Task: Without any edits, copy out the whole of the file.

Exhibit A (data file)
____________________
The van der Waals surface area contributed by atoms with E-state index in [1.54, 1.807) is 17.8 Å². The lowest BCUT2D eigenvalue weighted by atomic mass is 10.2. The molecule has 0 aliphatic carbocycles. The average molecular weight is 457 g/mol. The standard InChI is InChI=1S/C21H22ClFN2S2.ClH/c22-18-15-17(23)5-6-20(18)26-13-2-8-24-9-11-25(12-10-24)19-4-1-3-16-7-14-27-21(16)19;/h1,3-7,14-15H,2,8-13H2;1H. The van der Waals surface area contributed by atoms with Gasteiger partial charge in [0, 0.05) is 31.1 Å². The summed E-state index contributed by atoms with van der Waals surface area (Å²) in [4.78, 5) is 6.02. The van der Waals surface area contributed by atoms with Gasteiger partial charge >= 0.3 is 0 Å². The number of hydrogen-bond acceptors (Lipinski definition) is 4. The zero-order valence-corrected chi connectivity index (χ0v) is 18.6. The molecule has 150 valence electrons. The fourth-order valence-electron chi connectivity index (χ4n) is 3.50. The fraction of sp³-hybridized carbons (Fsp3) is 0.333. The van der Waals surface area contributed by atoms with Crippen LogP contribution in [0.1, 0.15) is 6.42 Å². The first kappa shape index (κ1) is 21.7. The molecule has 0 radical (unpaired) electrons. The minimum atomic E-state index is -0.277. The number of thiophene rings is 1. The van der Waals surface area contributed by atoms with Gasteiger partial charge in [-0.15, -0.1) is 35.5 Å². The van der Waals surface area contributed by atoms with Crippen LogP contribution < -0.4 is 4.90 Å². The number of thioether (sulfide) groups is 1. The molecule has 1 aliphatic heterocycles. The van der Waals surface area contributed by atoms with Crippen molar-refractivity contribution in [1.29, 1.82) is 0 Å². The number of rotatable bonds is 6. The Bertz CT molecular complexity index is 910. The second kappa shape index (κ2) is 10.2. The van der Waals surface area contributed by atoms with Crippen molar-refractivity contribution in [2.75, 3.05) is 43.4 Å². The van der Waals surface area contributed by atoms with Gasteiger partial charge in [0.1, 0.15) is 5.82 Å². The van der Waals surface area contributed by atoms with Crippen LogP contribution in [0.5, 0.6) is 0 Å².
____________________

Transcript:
The van der Waals surface area contributed by atoms with E-state index in [1.54, 1.807) is 17.8 Å². The lowest BCUT2D eigenvalue weighted by atomic mass is 10.2. The molecule has 0 aliphatic carbocycles. The average molecular weight is 457 g/mol. The standard InChI is InChI=1S/C21H22ClFN2S2.ClH/c22-18-15-17(23)5-6-20(18)26-13-2-8-24-9-11-25(12-10-24)19-4-1-3-16-7-14-27-21(16)19;/h1,3-7,14-15H,2,8-13H2;1H. The van der Waals surface area contributed by atoms with Gasteiger partial charge in [0, 0.05) is 31.1 Å². The summed E-state index contributed by atoms with van der Waals surface area (Å²) in [4.78, 5) is 6.02. The van der Waals surface area contributed by atoms with Gasteiger partial charge >= 0.3 is 0 Å². The number of hydrogen-bond acceptors (Lipinski definition) is 4. The zero-order valence-corrected chi connectivity index (χ0v) is 18.6. The molecule has 150 valence electrons. The fourth-order valence-electron chi connectivity index (χ4n) is 3.50. The fraction of sp³-hybridized carbons (Fsp3) is 0.333. The van der Waals surface area contributed by atoms with Crippen LogP contribution in [0.1, 0.15) is 6.42 Å². The first kappa shape index (κ1) is 21.7. The molecule has 0 radical (unpaired) electrons. The minimum atomic E-state index is -0.277. The number of thiophene rings is 1. The van der Waals surface area contributed by atoms with Gasteiger partial charge in [-0.15, -0.1) is 35.5 Å². The van der Waals surface area contributed by atoms with Crippen LogP contribution < -0.4 is 4.90 Å². The number of thioether (sulfide) groups is 1. The molecule has 1 aliphatic heterocycles. The van der Waals surface area contributed by atoms with Crippen molar-refractivity contribution in [1.29, 1.82) is 0 Å². The number of rotatable bonds is 6. The Bertz CT molecular complexity index is 910. The second kappa shape index (κ2) is 10.2. The van der Waals surface area contributed by atoms with Crippen molar-refractivity contribution in [2.75, 3.05) is 43.4 Å². The van der Waals surface area contributed by atoms with Gasteiger partial charge in [0.1, 0.15) is 5.82 Å². The van der Waals surface area contributed by atoms with Crippen LogP contribution in [0.5, 0.6) is 0 Å².